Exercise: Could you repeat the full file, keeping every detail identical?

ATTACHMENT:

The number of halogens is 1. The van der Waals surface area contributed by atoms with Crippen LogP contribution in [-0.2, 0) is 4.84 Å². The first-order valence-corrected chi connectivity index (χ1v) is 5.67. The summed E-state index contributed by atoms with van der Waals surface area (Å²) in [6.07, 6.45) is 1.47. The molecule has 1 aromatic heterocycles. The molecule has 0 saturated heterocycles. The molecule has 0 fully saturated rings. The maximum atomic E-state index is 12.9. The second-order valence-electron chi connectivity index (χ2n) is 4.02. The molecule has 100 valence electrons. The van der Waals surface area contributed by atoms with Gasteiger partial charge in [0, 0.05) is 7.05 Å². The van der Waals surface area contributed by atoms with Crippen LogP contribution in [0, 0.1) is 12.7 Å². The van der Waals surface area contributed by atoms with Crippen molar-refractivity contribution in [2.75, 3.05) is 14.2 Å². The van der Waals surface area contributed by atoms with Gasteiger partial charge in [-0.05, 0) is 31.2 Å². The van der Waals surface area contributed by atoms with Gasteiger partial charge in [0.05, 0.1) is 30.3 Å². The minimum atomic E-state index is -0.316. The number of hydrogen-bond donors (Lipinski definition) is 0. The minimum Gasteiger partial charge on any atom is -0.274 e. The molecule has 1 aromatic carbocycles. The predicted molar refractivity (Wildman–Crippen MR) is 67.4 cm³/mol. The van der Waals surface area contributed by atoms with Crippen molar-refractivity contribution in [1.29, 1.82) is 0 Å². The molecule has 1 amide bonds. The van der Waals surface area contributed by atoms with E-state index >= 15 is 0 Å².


The number of halogens is 1. The van der Waals surface area contributed by atoms with Crippen LogP contribution in [-0.2, 0) is 4.84 Å². The first-order valence-corrected chi connectivity index (χ1v) is 5.67. The summed E-state index contributed by atoms with van der Waals surface area (Å²) in [6.07, 6.45) is 1.47. The molecule has 1 aromatic heterocycles. The molecule has 0 saturated heterocycles. The molecule has 0 fully saturated rings. The maximum atomic E-state index is 12.9. The second-order valence-electron chi connectivity index (χ2n) is 4.02. The molecule has 100 valence electrons. The van der Waals surface area contributed by atoms with Gasteiger partial charge in [0, 0.05) is 7.05 Å². The van der Waals surface area contributed by atoms with Crippen LogP contribution in [0, 0.1) is 12.7 Å². The van der Waals surface area contributed by atoms with Crippen molar-refractivity contribution in [2.75, 3.05) is 14.2 Å². The van der Waals surface area contributed by atoms with Gasteiger partial charge in [-0.05, 0) is 31.2 Å². The van der Waals surface area contributed by atoms with Gasteiger partial charge in [0.05, 0.1) is 30.3 Å². The minimum atomic E-state index is -0.316. The number of hydrogen-bond donors (Lipinski definition) is 0. The minimum Gasteiger partial charge on any atom is -0.274 e. The molecule has 1 aromatic carbocycles. The predicted molar refractivity (Wildman–Crippen MR) is 67.4 cm³/mol. The van der Waals surface area contributed by atoms with Crippen molar-refractivity contribution in [1.29, 1.82) is 0 Å². The molecule has 1 amide bonds. The van der Waals surface area contributed by atoms with E-state index >= 15 is 0 Å².